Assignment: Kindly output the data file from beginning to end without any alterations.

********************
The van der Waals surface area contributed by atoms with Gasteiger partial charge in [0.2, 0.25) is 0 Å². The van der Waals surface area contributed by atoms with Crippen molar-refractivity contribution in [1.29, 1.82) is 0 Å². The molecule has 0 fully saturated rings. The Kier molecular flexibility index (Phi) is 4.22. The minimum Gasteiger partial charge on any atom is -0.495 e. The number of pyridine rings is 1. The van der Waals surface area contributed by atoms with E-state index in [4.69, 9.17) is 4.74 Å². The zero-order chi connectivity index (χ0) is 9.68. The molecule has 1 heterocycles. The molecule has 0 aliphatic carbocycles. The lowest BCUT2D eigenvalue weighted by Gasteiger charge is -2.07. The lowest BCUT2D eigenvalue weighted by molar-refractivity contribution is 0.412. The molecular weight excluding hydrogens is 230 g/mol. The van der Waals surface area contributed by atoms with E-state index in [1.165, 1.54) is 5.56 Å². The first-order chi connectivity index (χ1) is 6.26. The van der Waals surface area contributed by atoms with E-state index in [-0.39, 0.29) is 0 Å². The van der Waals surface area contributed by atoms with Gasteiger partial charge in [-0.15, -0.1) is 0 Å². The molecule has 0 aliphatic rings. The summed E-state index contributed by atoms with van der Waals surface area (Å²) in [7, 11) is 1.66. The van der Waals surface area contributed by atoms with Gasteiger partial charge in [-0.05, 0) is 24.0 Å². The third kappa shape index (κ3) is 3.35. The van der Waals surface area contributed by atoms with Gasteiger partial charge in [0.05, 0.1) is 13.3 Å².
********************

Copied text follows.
The van der Waals surface area contributed by atoms with Gasteiger partial charge in [0.2, 0.25) is 0 Å². The van der Waals surface area contributed by atoms with Crippen molar-refractivity contribution in [1.29, 1.82) is 0 Å². The molecule has 0 fully saturated rings. The Kier molecular flexibility index (Phi) is 4.22. The minimum Gasteiger partial charge on any atom is -0.495 e. The number of pyridine rings is 1. The van der Waals surface area contributed by atoms with E-state index in [4.69, 9.17) is 4.74 Å². The zero-order chi connectivity index (χ0) is 9.68. The molecule has 1 heterocycles. The molecule has 0 aliphatic carbocycles. The lowest BCUT2D eigenvalue weighted by Gasteiger charge is -2.07. The lowest BCUT2D eigenvalue weighted by molar-refractivity contribution is 0.412. The molecular weight excluding hydrogens is 230 g/mol. The van der Waals surface area contributed by atoms with E-state index in [1.165, 1.54) is 5.56 Å². The first-order chi connectivity index (χ1) is 6.26. The van der Waals surface area contributed by atoms with E-state index in [-0.39, 0.29) is 0 Å². The van der Waals surface area contributed by atoms with Gasteiger partial charge in [-0.15, -0.1) is 0 Å². The molecule has 0 aliphatic rings. The summed E-state index contributed by atoms with van der Waals surface area (Å²) in [7, 11) is 1.66. The van der Waals surface area contributed by atoms with Gasteiger partial charge in [-0.05, 0) is 24.0 Å². The third kappa shape index (κ3) is 3.35. The van der Waals surface area contributed by atoms with Gasteiger partial charge in [0.05, 0.1) is 13.3 Å².